So where does all this leave us? I would argue that despite its several design quirks, THE ARDENNES OFFENSIVE is still an intriguing, if somewhat unorthodox, treatment of the Battle of the Bulge. More than that, however, this title’s modified KURSK game mechanics offer a clue about the future direction of WW II designs at SPI. Like Dunnigan’s EL ALAMEIN — also published in 1973 — it seems to be a precursor of the PANZER GRUPPE GUDERIAN Game System to come. A game system that, in the eyes of many gamers, would finally reach its full potential with SPI’s release, in 1977, of perhaps the most detailed “Bulge” simulation ever published: ‘WACHT AM RHEIN’. Thus, for those gamers for whom the December, 1944 battle in the Ardennes holds a special fascination, and also for those players with an interest in the design evolution of armored warfare game systems, I recommend THE ARDENNES OFFENSIVE highly.

Design Characteristics:

  • Time Scale: one day (24 hours) per game turn
  • Map Scale: 3.15 kilometers per hex
  • Unit Size: division/brigade/regiment
  • Unit Types: armor/panzer, armored infantry/panzer grenadier, assault gun, motorized paratroops, infantry, paratroop, engineer, and information counters
  • Number of Players: two
  • Complexity: average
  • Solitaire Suitability: above average
  • Average Playing Time: 2-3+ hours

Game Components:

  • One 22” x 28” hexagonal grid Map Sheet (with German and Allied Victory Point Tracks incorporat
  • 255 ½” cardboard Counters
  • One 8¾” x 11½” Rules Booklet (with Terrain Effects Chart, German Initial, and Standard Combat Results Tables incorporated)
  • One 7” x 23” Turn Record/Reinforcement Track
  • One 8½” x 11” Consolidated Errata & Addenda (as of 31 May 1973)
  • One small six-sided Die
  • One SPI 12” x 15” x 1” flat 24 compartment cardboard Tombstone-style Game Box (with clear compartment tray cover)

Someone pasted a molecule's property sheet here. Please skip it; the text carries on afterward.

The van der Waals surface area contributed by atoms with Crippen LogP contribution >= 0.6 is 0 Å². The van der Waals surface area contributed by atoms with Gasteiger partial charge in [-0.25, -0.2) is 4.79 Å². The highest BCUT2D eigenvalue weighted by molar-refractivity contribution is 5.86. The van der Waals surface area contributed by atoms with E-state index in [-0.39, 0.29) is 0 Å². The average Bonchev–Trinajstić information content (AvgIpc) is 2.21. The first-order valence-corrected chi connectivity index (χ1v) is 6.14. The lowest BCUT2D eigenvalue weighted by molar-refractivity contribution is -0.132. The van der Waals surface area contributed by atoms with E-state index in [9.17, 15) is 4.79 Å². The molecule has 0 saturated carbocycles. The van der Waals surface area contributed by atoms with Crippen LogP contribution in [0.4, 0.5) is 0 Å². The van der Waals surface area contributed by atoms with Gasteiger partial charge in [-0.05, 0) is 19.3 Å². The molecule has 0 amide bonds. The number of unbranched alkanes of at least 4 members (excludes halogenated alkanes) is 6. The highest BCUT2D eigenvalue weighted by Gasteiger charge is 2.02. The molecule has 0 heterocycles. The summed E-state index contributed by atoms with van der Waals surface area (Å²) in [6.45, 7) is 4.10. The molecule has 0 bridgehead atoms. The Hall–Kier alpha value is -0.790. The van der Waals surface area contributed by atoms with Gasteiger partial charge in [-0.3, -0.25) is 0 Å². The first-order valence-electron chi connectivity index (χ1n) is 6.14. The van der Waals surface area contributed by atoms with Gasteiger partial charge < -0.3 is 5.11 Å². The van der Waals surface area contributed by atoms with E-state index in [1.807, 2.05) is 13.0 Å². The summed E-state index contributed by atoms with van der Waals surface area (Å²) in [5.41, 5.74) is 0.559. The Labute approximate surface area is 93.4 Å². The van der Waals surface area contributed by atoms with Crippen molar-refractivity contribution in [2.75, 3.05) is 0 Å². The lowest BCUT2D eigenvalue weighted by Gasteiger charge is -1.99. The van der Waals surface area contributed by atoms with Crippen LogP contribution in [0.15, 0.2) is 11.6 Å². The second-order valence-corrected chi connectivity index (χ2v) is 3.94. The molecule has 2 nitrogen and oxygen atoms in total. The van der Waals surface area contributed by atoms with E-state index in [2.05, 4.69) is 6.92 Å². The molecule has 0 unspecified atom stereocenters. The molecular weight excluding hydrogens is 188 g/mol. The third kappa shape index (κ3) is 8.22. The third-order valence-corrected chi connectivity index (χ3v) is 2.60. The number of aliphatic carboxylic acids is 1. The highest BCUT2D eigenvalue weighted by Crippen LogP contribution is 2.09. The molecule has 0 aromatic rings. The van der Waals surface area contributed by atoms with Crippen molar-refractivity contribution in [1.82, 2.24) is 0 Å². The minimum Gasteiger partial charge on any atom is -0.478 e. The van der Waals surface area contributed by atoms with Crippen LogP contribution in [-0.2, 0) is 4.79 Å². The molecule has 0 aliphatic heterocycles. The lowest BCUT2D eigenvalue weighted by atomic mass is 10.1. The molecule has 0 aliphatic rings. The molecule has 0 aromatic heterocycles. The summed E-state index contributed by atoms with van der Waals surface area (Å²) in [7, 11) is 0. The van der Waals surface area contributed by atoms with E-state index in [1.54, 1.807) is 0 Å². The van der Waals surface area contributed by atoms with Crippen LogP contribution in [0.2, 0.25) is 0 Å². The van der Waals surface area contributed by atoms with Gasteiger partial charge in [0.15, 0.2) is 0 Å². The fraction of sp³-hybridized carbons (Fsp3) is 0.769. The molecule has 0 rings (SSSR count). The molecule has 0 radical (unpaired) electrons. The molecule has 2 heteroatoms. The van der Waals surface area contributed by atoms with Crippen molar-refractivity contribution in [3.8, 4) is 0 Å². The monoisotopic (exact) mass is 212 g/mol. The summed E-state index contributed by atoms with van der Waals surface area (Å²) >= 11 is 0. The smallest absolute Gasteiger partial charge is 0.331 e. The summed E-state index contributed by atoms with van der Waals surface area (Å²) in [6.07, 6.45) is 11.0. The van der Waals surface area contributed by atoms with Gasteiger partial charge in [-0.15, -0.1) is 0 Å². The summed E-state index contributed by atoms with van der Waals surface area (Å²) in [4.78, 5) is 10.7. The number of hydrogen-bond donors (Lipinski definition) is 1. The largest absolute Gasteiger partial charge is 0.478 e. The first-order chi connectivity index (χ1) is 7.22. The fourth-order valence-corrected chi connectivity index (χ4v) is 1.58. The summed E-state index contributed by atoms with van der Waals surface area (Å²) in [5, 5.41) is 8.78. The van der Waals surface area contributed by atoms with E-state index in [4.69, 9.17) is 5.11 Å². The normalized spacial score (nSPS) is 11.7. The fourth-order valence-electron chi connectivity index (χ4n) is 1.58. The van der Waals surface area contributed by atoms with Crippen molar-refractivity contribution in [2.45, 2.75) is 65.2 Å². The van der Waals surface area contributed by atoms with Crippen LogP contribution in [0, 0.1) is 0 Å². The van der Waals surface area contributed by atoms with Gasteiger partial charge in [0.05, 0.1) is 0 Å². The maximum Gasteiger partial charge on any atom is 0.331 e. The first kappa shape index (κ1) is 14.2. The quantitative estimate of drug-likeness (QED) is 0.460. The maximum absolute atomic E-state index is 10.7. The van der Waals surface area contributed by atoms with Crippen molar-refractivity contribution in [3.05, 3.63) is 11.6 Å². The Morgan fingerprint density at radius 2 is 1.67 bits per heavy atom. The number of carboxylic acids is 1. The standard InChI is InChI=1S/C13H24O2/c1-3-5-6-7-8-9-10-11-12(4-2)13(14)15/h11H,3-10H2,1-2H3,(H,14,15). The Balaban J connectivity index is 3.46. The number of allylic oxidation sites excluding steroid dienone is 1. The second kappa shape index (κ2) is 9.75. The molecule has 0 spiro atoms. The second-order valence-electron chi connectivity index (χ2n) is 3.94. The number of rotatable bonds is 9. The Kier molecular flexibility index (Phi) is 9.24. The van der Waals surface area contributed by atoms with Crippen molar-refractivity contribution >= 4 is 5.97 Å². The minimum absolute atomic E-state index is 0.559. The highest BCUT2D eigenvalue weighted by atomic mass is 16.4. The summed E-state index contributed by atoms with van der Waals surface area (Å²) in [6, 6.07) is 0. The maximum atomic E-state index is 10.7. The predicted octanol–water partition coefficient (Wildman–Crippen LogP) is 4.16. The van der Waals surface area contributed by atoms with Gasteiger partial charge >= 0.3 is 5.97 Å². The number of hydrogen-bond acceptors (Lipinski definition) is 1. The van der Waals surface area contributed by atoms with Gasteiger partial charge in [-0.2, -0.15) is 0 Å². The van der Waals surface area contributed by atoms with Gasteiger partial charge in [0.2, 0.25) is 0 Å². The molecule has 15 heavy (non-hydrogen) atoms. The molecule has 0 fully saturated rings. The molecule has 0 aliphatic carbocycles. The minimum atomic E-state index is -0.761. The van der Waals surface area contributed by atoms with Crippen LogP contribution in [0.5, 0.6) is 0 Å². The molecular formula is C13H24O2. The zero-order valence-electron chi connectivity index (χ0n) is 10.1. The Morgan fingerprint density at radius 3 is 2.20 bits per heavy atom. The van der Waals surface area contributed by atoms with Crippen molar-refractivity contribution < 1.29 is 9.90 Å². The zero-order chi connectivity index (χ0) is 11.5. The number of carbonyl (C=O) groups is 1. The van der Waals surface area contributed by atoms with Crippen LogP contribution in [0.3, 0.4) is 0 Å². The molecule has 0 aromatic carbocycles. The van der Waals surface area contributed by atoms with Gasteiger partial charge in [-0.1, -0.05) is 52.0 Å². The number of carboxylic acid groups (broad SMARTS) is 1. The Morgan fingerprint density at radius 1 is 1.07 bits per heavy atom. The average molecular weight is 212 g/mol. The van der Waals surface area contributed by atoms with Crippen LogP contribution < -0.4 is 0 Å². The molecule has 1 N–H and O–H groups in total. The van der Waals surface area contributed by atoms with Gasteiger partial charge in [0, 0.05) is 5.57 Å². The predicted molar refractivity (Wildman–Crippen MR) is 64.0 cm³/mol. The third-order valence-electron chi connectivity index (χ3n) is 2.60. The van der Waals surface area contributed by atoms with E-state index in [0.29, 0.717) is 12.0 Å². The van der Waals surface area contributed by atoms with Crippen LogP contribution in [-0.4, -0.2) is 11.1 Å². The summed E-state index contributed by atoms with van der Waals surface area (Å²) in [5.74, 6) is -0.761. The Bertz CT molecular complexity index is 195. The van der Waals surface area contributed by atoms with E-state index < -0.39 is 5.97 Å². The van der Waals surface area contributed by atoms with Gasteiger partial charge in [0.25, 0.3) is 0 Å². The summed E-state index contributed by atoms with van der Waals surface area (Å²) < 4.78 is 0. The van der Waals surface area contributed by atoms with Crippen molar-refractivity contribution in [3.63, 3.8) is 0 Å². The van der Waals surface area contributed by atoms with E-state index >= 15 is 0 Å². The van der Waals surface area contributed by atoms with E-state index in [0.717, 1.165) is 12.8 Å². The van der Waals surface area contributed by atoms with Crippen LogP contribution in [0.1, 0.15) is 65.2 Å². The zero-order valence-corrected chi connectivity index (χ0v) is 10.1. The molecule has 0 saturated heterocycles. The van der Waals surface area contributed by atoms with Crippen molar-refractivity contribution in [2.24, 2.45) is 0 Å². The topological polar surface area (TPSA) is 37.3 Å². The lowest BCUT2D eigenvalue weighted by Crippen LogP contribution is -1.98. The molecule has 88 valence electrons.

Recommended Reading

See my blog post Book Reviews of most of these titles; all six of which are strongly recommended for those readers interested in further historical background.

THE WEST POINT ATLAS OF AMERICAN WARS (Complete 2-Volume Set); edited by Brigadier General Vincent J. Esposito; Frederick A. Praeger, Inc. (1959); ASIN: B000MTBTEU


  • Quirks,Yes it did have those but after tackling SPI's Bastogne it was a great jump ahead for a Bulge game by them. But sadly it got lost for me in the glut of newer games on the subject but I have returned to it over the past 10 years so again finding it's many interesting points

  • I think there is a fatal flaw in the game, the Germans can break out in the South across the river, IIRC. This makes the game ahistorical from the get go.

    Don Johnson

  • Greetings Don:

    Thank you, as always, for your interest and your comments.

    I confess that it has been awhile since I looked carefully at THE ARDENNES OFFENSIVE game map, so I'm trying to dredge up some of my earlier impressions based purely on my memory of the game map and historical starting positions.

    In any case, I assume that you are suggesting that von Manteuffel's Fifth Panzer Army pivot southwest after forcing multiple crossings of the Our River. This strategy is an interesting one and, as I recall, most of my own games of THE ARDENNES OFFENSIVE involved a diversion of at least some of von Manteuffel's units in order to close off the southern map edge to American reinforcements. On the other hand, such a strategy, I think, would require a fairly major commitment from the Fifth Panzer Army to achieve a southern breakout as the German Seventh Army is not strong enough -- even with its compliment of curiously powerful Volksgrenadier divisions -- to make much headway against the Americans on the southern shoulder of the bulge without the offensive weight of both the 2nd Panzer and Panzer Lehr being thrown into the attack. Nonetheless, your view may well be correct; although I seem to remember that Allied "bridge interdictions" during the first few game turns usually played hob with the initial German advance, at least until the pesky American engineer regiments could be cleared away from their advanced positions on the west side of the Our.